“It’s a wonderful place to shop because it represents our community and the history of Santa Rosa,” said LeBaron.
Imwalle said the award has special meaning because the Harvest Fair was founded by the late Wesley Jamison, the legendary agriculture instructor at Santa Rosa High School who also was an official at the Sonoma County Fair. Jamison believed the summer fair did a good job showcasing the county’s livestock industry but believed a fall fair was needed to pay tribute to the array of crops during the colorfully abundant harvest season in Sonoma Conty.
Imwalle was one of Jamison’s agriculture students at Santa Rosa High School. During the early days of the Harvest Fair, Imwalle and his family were the fair’s leading exhibitors. The Imwalles created prize-winning farm exhibits and won many blue ribbons and best of show awards for their produce and one family farm displays.
One of their memorable exhibits featured Imwalle’s 1952 turquoise Plymouth “Salesmen’s Coupe” with its open trunk laden with colorful fruits and vegetables from Imwalle Gardens.
Later when Jamison retired from the Harvest Fair board of directors, he asked Imwalle to take his seat. Imwalle served on the Harvest Fair board for seven years and was board president during his last year.
History of Imwalle Gardens
Imwalle Gardens was started by Joe Imwalle’s grandfather Joseph Imwalle and his brother Henry. The Imwalle brothers, who had immigrated from their native Hanover, Germany, were horticultural wunderkinds who arrived in Santa Rosa in 1880. By 1886 the industrious Imwalle brothers were peddling vegetables, grown on their Third Street farm, from the back of a horse-drawn wagon.
The Imwalle brothers’ real love was flower growing and they had planned to cultivate prize pansies and carnations to grace the gardens of Santa Rosa homes. But Santa Rosans in those days were meat-and-potatoes frontiersman, more interested in putting food on the table than a splash of beauty in the garden.
So being good businessmen, the Imwalle brothers concentrated on growing vegetables and vegetable seedlings for the rough and tumble townspeople.
In 1895 Henry Imwalle moved to Santa Clara County, where he started his own commercial vegetable gardens, which his family continued to operate until development swallowed their farmland in the 1950s.
Joseph Imwalle continued to operate the Santa Rosa gardens, producing tons of prize-winning vegetables that made his produce wagon look like a Rose Parade float. In 1915, he won a gold medal at the Panama Pacific International Exposition in San Francisco for his vegetable exhibit.
Later, Joseph’s two sons, also Joseph and Henry, took the reins at Imwalle Gardens, growing and selling vegetables for 40 years. Joseph and Henry eventually divided the property, each of the brothers having their own separate farming operations.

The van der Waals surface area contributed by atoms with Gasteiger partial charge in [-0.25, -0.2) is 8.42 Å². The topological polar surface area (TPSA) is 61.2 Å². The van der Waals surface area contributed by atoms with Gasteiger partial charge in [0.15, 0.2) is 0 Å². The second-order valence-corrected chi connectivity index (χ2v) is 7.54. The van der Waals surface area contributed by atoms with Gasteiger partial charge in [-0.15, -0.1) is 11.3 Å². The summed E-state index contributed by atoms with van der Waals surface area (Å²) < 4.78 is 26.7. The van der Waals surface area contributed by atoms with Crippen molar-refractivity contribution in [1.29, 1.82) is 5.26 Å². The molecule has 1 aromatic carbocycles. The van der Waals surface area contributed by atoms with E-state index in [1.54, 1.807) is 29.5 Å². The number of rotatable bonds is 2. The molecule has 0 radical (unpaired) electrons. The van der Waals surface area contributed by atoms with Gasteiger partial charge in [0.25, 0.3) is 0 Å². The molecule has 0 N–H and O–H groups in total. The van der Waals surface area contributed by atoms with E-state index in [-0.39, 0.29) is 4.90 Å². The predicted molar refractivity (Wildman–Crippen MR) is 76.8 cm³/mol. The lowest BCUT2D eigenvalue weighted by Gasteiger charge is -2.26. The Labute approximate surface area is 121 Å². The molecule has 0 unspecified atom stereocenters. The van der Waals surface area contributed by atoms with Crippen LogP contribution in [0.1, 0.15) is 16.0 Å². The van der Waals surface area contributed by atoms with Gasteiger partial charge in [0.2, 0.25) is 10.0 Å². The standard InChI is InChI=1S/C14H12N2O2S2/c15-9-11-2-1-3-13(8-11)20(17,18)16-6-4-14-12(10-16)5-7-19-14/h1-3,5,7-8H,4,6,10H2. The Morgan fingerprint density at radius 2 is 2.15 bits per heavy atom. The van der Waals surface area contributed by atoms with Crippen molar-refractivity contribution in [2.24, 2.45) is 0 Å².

Joe Imwalle III was a college student at Fresno State and serving in the Marin Corps Reserves when his father died of a heart attack in 1966 while working at the farm.
The young Imwalle was suddenly thrust into the family farming business. He rolled up his sleeves, went to work and has never stopped.
“It all turned out,” said Imwalle.
Under Joe III the business has bloomed and expanded. Imwalle Gardens is really four businesses today: the 12-acre vegetable garden; the retail store featuring vegetables grown on the farm and the produce acquired from brokers; the wholesale produce delivery business, and the bedding plant production business in the Imwalle greenhouses.
The wholesale produce business has about 100 wholesale accounts including restaurants specializing in Mexican, French, Chinese, American and Italian food. Occidental’s Union Hotel, owned by the Gonnella family, is among Imwalle’s oldest accounts.
Imwalle said all aspects of the business are doing well, keeping him and his family very busy. The gardens had a banner year because of all the rain last winter and the near perfect weather during the spring and summer growing season. Then, too, there was a big demand for bedding plants this spring because more people planted gardens after easing out of the drought.
“You can make a good living, but you have to work awfully hard. The opportunity is here,” said Imwalle.
Although he grew up picking prunes, hops and vegetables, Imwalle said running the business was a new experience when he took over in 1966. He learned the ropes from the late Mike Rossi, who started working at the gardens in 1912 and worked there until two weeks before he died, at age 92, in 1984.
Rossi, who had worked for Imwalle’s father and grandfather, was a beloved fixture at Imwalle Gardens for 72 years. It’s Rossi’s 1952 Plymouth that was used in the Harvest Fair exhibit and still has an honored place in the garage at Imwalle Gardens.
For his part, Imwalle credits the faithful employees, loyal customers, hard work, good health and fertile ground for the longevity and success of Imwalle Gardens.
“We’ve been very lucky,” said Imwalle.